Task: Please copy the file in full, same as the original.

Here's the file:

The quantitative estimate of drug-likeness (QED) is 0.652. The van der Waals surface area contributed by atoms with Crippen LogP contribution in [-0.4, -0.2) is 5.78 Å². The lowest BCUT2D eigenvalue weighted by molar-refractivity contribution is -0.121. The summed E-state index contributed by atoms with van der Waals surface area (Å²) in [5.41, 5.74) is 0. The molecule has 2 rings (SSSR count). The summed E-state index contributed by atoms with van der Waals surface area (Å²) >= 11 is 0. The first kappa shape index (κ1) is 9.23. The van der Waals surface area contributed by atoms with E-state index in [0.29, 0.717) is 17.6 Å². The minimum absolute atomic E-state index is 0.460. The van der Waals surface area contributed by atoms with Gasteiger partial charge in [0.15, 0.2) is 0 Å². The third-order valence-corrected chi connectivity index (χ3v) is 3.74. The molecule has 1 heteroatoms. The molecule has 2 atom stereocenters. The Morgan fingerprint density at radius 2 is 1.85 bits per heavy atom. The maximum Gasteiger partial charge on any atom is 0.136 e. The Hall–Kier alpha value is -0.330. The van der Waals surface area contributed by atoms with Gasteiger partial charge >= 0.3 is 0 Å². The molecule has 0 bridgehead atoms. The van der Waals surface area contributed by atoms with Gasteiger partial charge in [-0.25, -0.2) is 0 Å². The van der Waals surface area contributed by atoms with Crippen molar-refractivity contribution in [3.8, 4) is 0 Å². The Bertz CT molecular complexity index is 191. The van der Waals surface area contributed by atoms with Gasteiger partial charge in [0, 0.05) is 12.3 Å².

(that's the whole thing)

The quantitative estimate of drug-likeness (QED) is 0.652. The van der Waals surface area contributed by atoms with Crippen LogP contribution in [-0.4, -0.2) is 5.78 Å². The lowest BCUT2D eigenvalue weighted by molar-refractivity contribution is -0.121. The summed E-state index contributed by atoms with van der Waals surface area (Å²) in [5.41, 5.74) is 0. The molecule has 2 rings (SSSR count). The summed E-state index contributed by atoms with van der Waals surface area (Å²) >= 11 is 0. The first kappa shape index (κ1) is 9.23. The van der Waals surface area contributed by atoms with E-state index in [0.29, 0.717) is 17.6 Å². The minimum absolute atomic E-state index is 0.460. The van der Waals surface area contributed by atoms with Gasteiger partial charge in [0.15, 0.2) is 0 Å². The third-order valence-corrected chi connectivity index (χ3v) is 3.74. The molecule has 1 heteroatoms. The molecule has 2 atom stereocenters. The Morgan fingerprint density at radius 2 is 1.85 bits per heavy atom. The maximum Gasteiger partial charge on any atom is 0.136 e. The Hall–Kier alpha value is -0.330. The van der Waals surface area contributed by atoms with Gasteiger partial charge >= 0.3 is 0 Å². The molecule has 0 bridgehead atoms. The van der Waals surface area contributed by atoms with Gasteiger partial charge in [-0.25, -0.2) is 0 Å². The van der Waals surface area contributed by atoms with Crippen molar-refractivity contribution in [3.8, 4) is 0 Å². The Bertz CT molecular complexity index is 191. The van der Waals surface area contributed by atoms with Gasteiger partial charge in [0, 0.05) is 12.3 Å².